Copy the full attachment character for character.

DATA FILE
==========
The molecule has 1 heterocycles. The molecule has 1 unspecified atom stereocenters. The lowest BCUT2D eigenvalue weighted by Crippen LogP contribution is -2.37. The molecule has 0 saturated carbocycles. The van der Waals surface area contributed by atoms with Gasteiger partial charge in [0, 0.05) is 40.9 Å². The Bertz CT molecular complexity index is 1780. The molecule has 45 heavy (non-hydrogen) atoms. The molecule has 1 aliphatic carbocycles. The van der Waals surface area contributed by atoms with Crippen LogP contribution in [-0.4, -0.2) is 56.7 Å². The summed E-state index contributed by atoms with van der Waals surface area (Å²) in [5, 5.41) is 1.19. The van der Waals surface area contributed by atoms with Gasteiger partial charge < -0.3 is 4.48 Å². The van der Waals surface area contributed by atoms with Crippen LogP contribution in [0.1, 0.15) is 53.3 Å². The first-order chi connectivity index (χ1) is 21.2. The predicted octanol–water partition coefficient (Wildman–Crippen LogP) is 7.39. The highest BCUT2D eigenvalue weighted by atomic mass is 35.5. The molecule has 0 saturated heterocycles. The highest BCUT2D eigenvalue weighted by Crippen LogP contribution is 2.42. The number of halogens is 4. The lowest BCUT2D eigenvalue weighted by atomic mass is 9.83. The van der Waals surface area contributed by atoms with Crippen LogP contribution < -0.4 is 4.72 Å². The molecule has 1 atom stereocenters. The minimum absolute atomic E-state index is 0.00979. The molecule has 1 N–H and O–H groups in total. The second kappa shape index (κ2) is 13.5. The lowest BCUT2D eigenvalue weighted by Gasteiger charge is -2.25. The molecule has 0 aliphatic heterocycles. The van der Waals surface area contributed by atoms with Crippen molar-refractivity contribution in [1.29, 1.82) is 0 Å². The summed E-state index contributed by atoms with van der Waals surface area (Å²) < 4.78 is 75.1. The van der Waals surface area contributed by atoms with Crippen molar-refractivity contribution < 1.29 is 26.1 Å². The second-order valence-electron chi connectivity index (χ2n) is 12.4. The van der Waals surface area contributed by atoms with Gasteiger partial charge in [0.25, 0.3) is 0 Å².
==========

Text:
The molecule has 1 heterocycles. The molecule has 1 unspecified atom stereocenters. The lowest BCUT2D eigenvalue weighted by Crippen LogP contribution is -2.37. The molecule has 0 saturated carbocycles. The van der Waals surface area contributed by atoms with Gasteiger partial charge in [0, 0.05) is 40.9 Å². The Bertz CT molecular complexity index is 1780. The molecule has 45 heavy (non-hydrogen) atoms. The molecule has 1 aliphatic carbocycles. The van der Waals surface area contributed by atoms with Crippen LogP contribution in [-0.4, -0.2) is 56.7 Å². The summed E-state index contributed by atoms with van der Waals surface area (Å²) in [5, 5.41) is 1.19. The van der Waals surface area contributed by atoms with Gasteiger partial charge < -0.3 is 4.48 Å². The van der Waals surface area contributed by atoms with Crippen LogP contribution in [0.1, 0.15) is 53.3 Å². The first-order chi connectivity index (χ1) is 21.2. The predicted octanol–water partition coefficient (Wildman–Crippen LogP) is 7.39. The highest BCUT2D eigenvalue weighted by atomic mass is 35.5. The molecule has 0 saturated heterocycles. The highest BCUT2D eigenvalue weighted by Crippen LogP contribution is 2.42. The number of halogens is 4. The lowest BCUT2D eigenvalue weighted by atomic mass is 9.83. The van der Waals surface area contributed by atoms with Crippen LogP contribution < -0.4 is 4.72 Å². The molecule has 1 atom stereocenters. The minimum absolute atomic E-state index is 0.00979. The molecule has 1 N–H and O–H groups in total. The second kappa shape index (κ2) is 13.5. The lowest BCUT2D eigenvalue weighted by Gasteiger charge is -2.25. The molecule has 0 aliphatic heterocycles. The van der Waals surface area contributed by atoms with Crippen molar-refractivity contribution in [1.29, 1.82) is 0 Å². The summed E-state index contributed by atoms with van der Waals surface area (Å²) < 4.78 is 75.1. The van der Waals surface area contributed by atoms with Crippen molar-refractivity contribution < 1.29 is 26.1 Å². The second-order valence-electron chi connectivity index (χ2n) is 12.4. The van der Waals surface area contributed by atoms with Gasteiger partial charge in [0.25, 0.3) is 0 Å².